MAGIC VALLEY — After running into some issues finding someone to repair helicopter parts, Alice Mondragon Whitney decided to take matters into her own hands and created her own business offering repair services. She then became the first Latina to own an aviation business west of the Mississippi River.
“I wanted to find somebody like me. I knew I wasn’t going to find a Latina, I doubted I was going to find a Latina but if I could just find a woman that was doing the same thing so that I could learn the business from somebody else," Whitney said.
But in a male-dominated field, that mission felt impossible.
And even though she did not have many women in the field to look up to, Whitney focused on running her aviation business. Most of the time she was competing with major airlines for technicians. She said she had to get creative in order to encourage technicians to work for her.
“Being a woman in this industry never became a big obstacle for me other than when I was confronted or confronting someone who needed my abilities or the abilities of my shop,” Whitney said.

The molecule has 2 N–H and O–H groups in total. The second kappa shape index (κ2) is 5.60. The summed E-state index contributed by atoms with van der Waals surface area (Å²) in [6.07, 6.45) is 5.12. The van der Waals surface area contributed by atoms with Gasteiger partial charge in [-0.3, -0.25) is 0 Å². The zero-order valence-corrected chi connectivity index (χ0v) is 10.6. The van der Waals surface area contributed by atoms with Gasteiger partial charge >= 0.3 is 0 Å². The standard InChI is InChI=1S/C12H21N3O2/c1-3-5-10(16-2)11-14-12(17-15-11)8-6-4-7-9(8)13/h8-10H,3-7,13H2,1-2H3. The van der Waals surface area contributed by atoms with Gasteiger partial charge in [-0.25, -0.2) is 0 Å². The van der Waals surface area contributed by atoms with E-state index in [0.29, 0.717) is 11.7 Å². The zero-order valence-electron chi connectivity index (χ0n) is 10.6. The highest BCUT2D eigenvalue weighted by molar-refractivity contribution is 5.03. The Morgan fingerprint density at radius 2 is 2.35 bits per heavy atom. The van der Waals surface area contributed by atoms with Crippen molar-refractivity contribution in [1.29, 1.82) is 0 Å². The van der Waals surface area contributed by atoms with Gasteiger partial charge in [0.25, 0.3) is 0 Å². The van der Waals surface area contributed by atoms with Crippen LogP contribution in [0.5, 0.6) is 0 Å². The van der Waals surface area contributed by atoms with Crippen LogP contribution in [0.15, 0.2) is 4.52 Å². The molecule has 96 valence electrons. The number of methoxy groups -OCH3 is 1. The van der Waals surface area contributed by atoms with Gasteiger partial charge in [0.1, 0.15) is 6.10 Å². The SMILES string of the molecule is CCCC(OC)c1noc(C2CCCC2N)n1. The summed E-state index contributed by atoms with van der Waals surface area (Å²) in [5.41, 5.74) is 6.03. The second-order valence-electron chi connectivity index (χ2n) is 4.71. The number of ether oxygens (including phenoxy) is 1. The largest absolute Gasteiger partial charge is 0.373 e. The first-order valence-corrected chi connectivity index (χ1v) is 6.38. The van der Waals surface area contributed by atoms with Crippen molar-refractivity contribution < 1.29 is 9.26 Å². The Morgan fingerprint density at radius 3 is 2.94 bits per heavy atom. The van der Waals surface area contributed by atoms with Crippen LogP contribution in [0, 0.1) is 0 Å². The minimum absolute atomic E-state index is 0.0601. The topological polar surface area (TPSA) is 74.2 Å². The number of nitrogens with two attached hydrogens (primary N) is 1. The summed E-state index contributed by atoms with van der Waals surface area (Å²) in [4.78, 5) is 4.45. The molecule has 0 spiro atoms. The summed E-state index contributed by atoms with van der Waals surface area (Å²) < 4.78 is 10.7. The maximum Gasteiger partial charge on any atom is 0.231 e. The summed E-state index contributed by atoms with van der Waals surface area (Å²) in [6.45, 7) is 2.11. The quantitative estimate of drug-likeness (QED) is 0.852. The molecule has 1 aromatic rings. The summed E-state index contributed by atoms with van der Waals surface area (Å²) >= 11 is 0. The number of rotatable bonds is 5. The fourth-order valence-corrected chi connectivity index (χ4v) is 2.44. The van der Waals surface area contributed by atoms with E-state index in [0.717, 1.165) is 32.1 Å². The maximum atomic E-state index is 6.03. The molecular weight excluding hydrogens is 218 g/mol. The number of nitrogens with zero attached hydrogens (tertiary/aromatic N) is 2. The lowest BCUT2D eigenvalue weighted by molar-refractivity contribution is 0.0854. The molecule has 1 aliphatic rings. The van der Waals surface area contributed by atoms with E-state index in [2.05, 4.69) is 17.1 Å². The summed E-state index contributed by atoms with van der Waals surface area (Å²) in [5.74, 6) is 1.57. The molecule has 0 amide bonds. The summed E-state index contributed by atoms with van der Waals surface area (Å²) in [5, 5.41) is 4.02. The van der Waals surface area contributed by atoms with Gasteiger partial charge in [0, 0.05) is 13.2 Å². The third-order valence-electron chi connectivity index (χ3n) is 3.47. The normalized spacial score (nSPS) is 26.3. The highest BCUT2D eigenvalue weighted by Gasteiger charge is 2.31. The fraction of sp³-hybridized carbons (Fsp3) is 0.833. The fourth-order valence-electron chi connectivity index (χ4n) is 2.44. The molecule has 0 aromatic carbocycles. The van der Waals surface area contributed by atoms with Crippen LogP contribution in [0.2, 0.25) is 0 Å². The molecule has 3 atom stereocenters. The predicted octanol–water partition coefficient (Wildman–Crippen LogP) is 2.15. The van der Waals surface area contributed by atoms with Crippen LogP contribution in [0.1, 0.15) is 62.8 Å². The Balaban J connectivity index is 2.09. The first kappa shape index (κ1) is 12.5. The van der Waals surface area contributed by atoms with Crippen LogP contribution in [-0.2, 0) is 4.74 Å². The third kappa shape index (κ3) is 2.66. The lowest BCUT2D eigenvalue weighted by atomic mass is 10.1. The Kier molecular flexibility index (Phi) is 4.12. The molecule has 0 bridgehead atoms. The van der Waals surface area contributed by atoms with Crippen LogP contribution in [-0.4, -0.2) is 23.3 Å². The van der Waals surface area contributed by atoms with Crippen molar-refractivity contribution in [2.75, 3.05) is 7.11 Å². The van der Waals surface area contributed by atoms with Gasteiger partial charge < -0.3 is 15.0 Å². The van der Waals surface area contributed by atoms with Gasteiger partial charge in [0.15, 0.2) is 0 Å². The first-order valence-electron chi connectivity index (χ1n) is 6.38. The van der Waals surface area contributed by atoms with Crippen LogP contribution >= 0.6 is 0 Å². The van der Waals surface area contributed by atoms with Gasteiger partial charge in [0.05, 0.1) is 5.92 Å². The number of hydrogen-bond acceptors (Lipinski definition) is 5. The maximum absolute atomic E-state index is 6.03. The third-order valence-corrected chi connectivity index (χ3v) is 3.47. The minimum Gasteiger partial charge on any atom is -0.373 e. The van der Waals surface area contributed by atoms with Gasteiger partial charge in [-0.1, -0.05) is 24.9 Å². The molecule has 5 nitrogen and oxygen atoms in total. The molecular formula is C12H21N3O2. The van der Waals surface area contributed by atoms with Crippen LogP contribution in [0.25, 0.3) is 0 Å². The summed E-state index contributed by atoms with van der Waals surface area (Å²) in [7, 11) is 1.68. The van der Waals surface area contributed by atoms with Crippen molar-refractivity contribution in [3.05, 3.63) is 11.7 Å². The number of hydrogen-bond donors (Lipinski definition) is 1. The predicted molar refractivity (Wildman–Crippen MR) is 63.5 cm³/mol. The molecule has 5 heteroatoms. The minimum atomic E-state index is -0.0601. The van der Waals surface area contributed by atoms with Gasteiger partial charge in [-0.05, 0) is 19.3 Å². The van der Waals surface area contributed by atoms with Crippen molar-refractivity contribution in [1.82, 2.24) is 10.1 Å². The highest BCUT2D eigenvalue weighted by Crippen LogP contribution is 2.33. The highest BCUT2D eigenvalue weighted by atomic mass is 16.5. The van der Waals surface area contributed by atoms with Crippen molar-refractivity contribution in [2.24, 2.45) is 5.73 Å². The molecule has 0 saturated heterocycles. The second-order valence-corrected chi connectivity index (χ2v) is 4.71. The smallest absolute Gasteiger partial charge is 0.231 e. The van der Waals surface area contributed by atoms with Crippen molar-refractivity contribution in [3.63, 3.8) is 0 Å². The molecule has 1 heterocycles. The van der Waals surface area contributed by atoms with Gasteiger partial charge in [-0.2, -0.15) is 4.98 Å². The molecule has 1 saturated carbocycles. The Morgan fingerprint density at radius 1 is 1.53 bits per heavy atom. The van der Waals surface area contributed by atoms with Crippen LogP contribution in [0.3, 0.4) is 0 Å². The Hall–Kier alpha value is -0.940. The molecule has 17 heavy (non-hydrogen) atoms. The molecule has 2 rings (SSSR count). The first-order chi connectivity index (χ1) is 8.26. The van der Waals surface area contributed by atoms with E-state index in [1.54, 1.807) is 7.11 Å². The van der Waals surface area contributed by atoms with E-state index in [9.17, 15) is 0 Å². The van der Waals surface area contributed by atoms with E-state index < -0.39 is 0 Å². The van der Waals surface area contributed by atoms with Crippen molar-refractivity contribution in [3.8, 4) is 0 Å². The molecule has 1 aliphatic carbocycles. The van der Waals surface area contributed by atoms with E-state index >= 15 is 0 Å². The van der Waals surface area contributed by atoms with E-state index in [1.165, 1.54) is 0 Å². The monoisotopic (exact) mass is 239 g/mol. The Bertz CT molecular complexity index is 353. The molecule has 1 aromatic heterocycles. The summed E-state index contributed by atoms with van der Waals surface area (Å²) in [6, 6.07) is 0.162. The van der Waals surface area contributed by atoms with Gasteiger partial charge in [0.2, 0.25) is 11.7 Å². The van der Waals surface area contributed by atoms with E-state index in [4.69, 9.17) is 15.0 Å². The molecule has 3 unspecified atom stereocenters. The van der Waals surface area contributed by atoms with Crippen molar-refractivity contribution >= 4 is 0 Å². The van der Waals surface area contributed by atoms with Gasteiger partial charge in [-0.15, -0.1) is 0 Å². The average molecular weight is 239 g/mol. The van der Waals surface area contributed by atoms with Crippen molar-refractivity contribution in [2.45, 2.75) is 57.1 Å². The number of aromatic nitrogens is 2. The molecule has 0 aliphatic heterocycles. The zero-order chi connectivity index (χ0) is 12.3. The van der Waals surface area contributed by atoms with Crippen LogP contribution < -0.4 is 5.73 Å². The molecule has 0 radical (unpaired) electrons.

On one occasion, one potential client would not allow Alice to work on any of his airplanes simply because she was a woman.
“He said I would not allow, I would not permit you to work on any of the instruments on this airplane and I said interesting, so I said, 'Well sorry you feel like that,'" Whitney said.
Unfortunately for Whitney that was not an isolated incident. She said she ran into similar incidents several times, but she never let that bother her.
“They thought you were crazy until they got about 2 or 3 sentences in and they realized I knew what I was talking about," Whitney said.
She ended up selling her aviation business to be able to care for her children.
Just recently she was featured in the Idaho State Museum's trailblazing women exhibit.
“I just felt so proud to know that somebody acknowledges that what you have done out of your passion and your own heart means something. That it has affected the world that you live in," Whitney said.